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Published on February 15th, 2011 | by Ali Gharib

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State Not Singling Out Iran After All?

The State Department seems to have taken to heart a recent criticism that was delivered sharply by a questioner in the daily press briefing. Addressing State’s proactive stance on Iran, which was compared to being publicly behind the curve on Egypt, an unnamed reporter asked, “what about other countries – Bahrain, Yemen, or Algeria, or Jordan?”

Spokesperson P.J. Crowley replied, “Well, actually, in the other countries there is greater respect for the rights of the citizens.”

Phil Weiss, parodying a favorite neoconservative meme about Israel, called it “singling out Iran.”

But State is being responsive to the tough questions, and has come out with a statement on U.S. ally Bahrain. Here’s Crowley, in full:

The United States is very concerned by recent violence surrounding protests in Bahrain. We have received confirmation that two protesters in Bahrain were recently killed, and offer our condolences to the families and friends of the two individuals who lost their lives.

The United States welcomes the Government of Bahrain’s statements that it will investigate these deaths, and that it will take legal action against any unjustified use of force by Bahraini security forces. We urge that it follow through on these statements as quickly as possible. We also call on all parties to exercise restraint and refrain from violence.

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One Response to State Not Singling Out Iran After All?

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  1. avatar JohnH says:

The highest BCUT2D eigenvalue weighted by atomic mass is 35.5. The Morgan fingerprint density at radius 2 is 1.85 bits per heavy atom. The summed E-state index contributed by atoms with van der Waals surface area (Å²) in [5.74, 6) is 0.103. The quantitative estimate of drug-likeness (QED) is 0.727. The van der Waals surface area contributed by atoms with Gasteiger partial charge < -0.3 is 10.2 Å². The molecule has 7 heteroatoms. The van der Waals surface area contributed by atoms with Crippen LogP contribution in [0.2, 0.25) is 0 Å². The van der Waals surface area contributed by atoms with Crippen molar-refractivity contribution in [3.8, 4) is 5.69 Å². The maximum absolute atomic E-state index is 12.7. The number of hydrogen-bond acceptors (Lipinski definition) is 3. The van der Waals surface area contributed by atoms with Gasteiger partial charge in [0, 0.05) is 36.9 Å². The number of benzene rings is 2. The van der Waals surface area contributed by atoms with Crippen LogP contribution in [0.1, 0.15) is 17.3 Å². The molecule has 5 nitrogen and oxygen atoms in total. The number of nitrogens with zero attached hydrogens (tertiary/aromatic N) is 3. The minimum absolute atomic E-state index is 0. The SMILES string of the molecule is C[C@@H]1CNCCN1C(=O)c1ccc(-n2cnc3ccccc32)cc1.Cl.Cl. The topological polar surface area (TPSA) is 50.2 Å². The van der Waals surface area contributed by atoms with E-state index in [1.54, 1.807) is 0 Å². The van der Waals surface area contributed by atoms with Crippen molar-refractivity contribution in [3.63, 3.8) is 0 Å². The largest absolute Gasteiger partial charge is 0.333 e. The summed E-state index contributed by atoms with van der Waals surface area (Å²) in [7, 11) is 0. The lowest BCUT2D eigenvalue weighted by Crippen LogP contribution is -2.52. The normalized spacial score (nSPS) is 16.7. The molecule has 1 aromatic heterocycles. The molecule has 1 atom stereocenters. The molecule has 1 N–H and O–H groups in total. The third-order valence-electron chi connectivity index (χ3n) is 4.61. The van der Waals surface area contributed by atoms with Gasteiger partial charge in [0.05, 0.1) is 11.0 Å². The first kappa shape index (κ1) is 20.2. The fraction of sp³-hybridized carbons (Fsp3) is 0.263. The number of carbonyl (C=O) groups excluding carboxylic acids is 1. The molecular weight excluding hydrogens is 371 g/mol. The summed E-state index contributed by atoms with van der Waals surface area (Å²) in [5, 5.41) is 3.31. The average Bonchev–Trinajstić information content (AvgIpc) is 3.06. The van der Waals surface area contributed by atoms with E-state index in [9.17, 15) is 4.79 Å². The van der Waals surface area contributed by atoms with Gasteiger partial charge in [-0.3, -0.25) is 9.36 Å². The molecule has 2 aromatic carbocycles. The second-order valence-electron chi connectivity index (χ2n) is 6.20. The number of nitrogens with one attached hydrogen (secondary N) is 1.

Funny how Crowley failed to condemn Bahrain in the same, strong terms Donilon savaged Iran, which read: “By announcing that they will not allow opposition protests, the Iranian government has declared illegal for Iranians what it claimed was noble for Egyptians. We call on the government of Iran to allow the Iranian people the universal right to peacefully assemble, demonstrate and communicate that’s being exercised in Cairo.” In particular, where is the call for the right to demonstrate in Bahrain?

    Obama seems to want to become the “democracy President” by riding the wave of discontent sweeping the Arab world. But if you look more closely his behavior, he’s simply being opportunistic, using the situation to advance his agenda against Iran while going easy on autocratic allies like Jordan, Saudi Arabia, and Yemen.


About the Author

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Ali Gharib is a New York-based journalist on U.S. foreign policy with a focus on the Middle East and Central Asia. His work has appeared at Inter Press Service, where he was the Deputy Washington Bureau Chief; the Buffalo Beast; Huffington Post; Mondoweiss; Right Web; and Alternet. He holds a Master's degree in Philosophy and Public Policy from the London School of Economics and Political Science. A proud Iranian-American and fluent Farsi speaker, Ali was born in California and raised in D.C.



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